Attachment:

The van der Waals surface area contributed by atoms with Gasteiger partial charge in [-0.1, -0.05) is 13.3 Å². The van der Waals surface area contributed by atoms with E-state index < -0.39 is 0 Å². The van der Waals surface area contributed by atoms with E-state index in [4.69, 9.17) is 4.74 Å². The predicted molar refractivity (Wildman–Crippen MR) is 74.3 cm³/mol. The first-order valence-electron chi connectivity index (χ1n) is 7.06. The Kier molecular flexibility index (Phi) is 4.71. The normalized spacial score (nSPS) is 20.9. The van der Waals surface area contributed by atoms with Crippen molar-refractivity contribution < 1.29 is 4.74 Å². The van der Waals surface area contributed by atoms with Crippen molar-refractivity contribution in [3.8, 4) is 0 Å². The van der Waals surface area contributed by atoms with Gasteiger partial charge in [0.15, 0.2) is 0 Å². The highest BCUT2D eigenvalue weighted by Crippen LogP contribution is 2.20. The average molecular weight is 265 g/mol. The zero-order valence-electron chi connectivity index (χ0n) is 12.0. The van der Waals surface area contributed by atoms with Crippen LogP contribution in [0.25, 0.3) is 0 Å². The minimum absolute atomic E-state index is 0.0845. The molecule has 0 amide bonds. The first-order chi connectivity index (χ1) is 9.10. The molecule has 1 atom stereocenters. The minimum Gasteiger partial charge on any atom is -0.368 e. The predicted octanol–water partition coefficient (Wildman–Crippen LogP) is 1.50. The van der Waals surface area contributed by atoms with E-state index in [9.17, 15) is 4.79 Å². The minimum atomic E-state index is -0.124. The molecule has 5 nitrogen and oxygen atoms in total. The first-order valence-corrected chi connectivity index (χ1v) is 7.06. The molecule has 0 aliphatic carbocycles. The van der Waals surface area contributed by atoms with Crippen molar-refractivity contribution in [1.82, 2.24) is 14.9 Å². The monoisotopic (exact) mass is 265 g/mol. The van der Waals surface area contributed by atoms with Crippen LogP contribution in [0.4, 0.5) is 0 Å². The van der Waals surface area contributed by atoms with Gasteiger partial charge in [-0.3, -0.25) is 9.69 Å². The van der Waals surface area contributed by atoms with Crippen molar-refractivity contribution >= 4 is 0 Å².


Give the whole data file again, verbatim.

The van der Waals surface area contributed by atoms with Gasteiger partial charge in [-0.1, -0.05) is 13.3 Å². The van der Waals surface area contributed by atoms with E-state index < -0.39 is 0 Å². The van der Waals surface area contributed by atoms with E-state index in [4.69, 9.17) is 4.74 Å². The predicted molar refractivity (Wildman–Crippen MR) is 74.3 cm³/mol. The first-order valence-electron chi connectivity index (χ1n) is 7.06. The Kier molecular flexibility index (Phi) is 4.71. The normalized spacial score (nSPS) is 20.9. The van der Waals surface area contributed by atoms with Crippen molar-refractivity contribution < 1.29 is 4.74 Å². The van der Waals surface area contributed by atoms with Crippen molar-refractivity contribution in [3.8, 4) is 0 Å². The van der Waals surface area contributed by atoms with Gasteiger partial charge in [0.15, 0.2) is 0 Å². The highest BCUT2D eigenvalue weighted by Crippen LogP contribution is 2.20. The average molecular weight is 265 g/mol. The zero-order valence-electron chi connectivity index (χ0n) is 12.0. The van der Waals surface area contributed by atoms with Crippen LogP contribution in [0.25, 0.3) is 0 Å². The minimum absolute atomic E-state index is 0.0845. The molecule has 0 amide bonds. The first-order chi connectivity index (χ1) is 9.10. The molecule has 1 atom stereocenters. The minimum Gasteiger partial charge on any atom is -0.368 e. The predicted octanol–water partition coefficient (Wildman–Crippen LogP) is 1.50. The van der Waals surface area contributed by atoms with E-state index in [9.17, 15) is 4.79 Å². The minimum atomic E-state index is -0.124. The molecule has 5 nitrogen and oxygen atoms in total. The first-order valence-corrected chi connectivity index (χ1v) is 7.06. The molecule has 0 aliphatic carbocycles. The van der Waals surface area contributed by atoms with Crippen molar-refractivity contribution in [1.82, 2.24) is 14.9 Å². The monoisotopic (exact) mass is 265 g/mol. The van der Waals surface area contributed by atoms with Crippen LogP contribution in [0.4, 0.5) is 0 Å². The van der Waals surface area contributed by atoms with Gasteiger partial charge in [-0.3, -0.25) is 9.69 Å². The van der Waals surface area contributed by atoms with Crippen molar-refractivity contribution >= 4 is 0 Å².